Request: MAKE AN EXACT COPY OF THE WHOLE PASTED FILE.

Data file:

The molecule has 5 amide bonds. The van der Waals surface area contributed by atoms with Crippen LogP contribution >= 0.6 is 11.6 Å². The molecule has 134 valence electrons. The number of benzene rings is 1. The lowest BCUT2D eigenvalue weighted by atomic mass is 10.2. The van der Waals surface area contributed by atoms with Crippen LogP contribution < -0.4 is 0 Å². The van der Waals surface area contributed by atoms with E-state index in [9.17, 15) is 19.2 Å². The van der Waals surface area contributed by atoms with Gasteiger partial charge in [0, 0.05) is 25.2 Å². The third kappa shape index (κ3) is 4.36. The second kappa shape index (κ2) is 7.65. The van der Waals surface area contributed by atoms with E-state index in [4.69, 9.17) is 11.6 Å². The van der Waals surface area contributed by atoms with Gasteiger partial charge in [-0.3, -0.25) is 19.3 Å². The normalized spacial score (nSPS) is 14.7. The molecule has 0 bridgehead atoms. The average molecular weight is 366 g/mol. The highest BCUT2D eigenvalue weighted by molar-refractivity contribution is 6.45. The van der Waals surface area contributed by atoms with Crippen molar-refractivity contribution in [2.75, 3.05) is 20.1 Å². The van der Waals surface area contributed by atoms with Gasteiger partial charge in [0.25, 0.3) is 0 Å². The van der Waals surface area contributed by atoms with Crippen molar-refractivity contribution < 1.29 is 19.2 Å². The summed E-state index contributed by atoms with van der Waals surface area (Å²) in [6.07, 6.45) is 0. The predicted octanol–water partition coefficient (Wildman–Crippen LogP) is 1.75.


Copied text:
The molecule has 5 amide bonds. The van der Waals surface area contributed by atoms with Crippen LogP contribution >= 0.6 is 11.6 Å². The molecule has 134 valence electrons. The number of benzene rings is 1. The lowest BCUT2D eigenvalue weighted by atomic mass is 10.2. The van der Waals surface area contributed by atoms with Crippen LogP contribution < -0.4 is 0 Å². The van der Waals surface area contributed by atoms with E-state index in [9.17, 15) is 19.2 Å². The van der Waals surface area contributed by atoms with Gasteiger partial charge in [0, 0.05) is 25.2 Å². The third kappa shape index (κ3) is 4.36. The second kappa shape index (κ2) is 7.65. The van der Waals surface area contributed by atoms with E-state index in [4.69, 9.17) is 11.6 Å². The van der Waals surface area contributed by atoms with Gasteiger partial charge in [-0.3, -0.25) is 19.3 Å². The normalized spacial score (nSPS) is 14.7. The molecule has 0 bridgehead atoms. The average molecular weight is 366 g/mol. The highest BCUT2D eigenvalue weighted by molar-refractivity contribution is 6.45. The van der Waals surface area contributed by atoms with Crippen molar-refractivity contribution in [2.75, 3.05) is 20.1 Å². The van der Waals surface area contributed by atoms with Gasteiger partial charge in [0.25, 0.3) is 0 Å². The van der Waals surface area contributed by atoms with Crippen molar-refractivity contribution < 1.29 is 19.2 Å². The summed E-state index contributed by atoms with van der Waals surface area (Å²) in [6.07, 6.45) is 0. The predicted octanol–water partition coefficient (Wildman–Crippen LogP) is 1.75.